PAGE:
Gerd applied all her grandmotherly skills during Leila’s visit, and I particularly remember one wonderful little intervention.  I had to go off to play somewhere, which involved taking our rental car.  But Leila wanted to sit in the stroller.  I explained to her that we needed to take the car, so if she could walk with me to the car, that would be great.  But she was steadfast, and sat in the stroller anyway.  It was one of those little conflicts that can arise between a parent in a hurry and a small child who quite understandably doesn’t want to go along with the program being forced on her.  It could have gone in a number of different ways, one likely possibility involving a crying child and sad parents, too.  But Gerd knew just what to do.  She grabbed the handles of the stroller Leila was sitting in and took her for a walk — a walk of about three meters, the distance from the house to the car.  But it was a walk in the stroller, and for Leila, it turned out to be just what she needed.  Happy at this point that her desire to walk in the stroller had been sufficiently acknowledged, she got out of it on her own accord and sat in the backseat of the car as her papa had demanded.  If I had thought a three-meter walk in the stroller could have made everything better, I might have tried that, but it hadn’t occurred to me.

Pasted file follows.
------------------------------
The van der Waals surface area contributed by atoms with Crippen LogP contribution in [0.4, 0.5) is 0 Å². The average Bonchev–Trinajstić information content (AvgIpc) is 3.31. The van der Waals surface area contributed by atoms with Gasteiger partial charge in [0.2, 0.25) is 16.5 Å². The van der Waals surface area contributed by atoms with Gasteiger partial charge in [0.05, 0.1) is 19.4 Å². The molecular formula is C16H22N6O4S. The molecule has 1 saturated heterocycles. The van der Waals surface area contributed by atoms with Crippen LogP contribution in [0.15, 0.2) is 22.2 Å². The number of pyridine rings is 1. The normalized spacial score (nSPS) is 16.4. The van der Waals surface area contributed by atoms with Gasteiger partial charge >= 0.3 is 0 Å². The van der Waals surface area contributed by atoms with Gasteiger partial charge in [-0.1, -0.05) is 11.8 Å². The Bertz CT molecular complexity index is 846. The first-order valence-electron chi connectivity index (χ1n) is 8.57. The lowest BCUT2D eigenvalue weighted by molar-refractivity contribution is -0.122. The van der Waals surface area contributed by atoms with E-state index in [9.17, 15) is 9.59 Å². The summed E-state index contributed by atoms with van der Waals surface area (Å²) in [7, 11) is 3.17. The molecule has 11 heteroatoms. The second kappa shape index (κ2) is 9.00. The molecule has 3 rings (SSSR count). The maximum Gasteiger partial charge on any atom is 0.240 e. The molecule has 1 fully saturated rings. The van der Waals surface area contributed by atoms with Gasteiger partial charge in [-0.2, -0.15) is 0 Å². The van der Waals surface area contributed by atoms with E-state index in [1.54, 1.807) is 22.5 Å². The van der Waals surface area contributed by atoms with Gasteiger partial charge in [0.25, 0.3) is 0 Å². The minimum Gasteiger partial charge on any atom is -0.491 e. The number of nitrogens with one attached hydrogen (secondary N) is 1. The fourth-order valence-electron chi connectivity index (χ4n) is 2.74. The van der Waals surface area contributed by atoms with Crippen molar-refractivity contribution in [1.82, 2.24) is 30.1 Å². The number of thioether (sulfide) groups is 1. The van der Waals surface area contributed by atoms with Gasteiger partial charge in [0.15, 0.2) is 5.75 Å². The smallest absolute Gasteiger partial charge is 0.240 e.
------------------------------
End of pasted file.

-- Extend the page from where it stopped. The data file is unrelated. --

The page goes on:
Gerd’s partner for all the time I knew her has been Jan Nielsen, who is very much still with us.  Every spring, Gerd would get some kind of spring fever, and fall in love with Jan all over again.  She would tell me about it every spring, how she was falling in love with her husband all over again, but it was the sort of thing that hardly needed to be expressed verbally to be abundantly clear.  Her face would turn red and she would act like a puppy.  It was a beautiful relationship to witness, also because it persisted so well despite the fact that she never succeeded in getting Jan to join her party.  He, instead, had settled for the furthest-left party that has actual representation in the Danish parliament, Enhedslisten.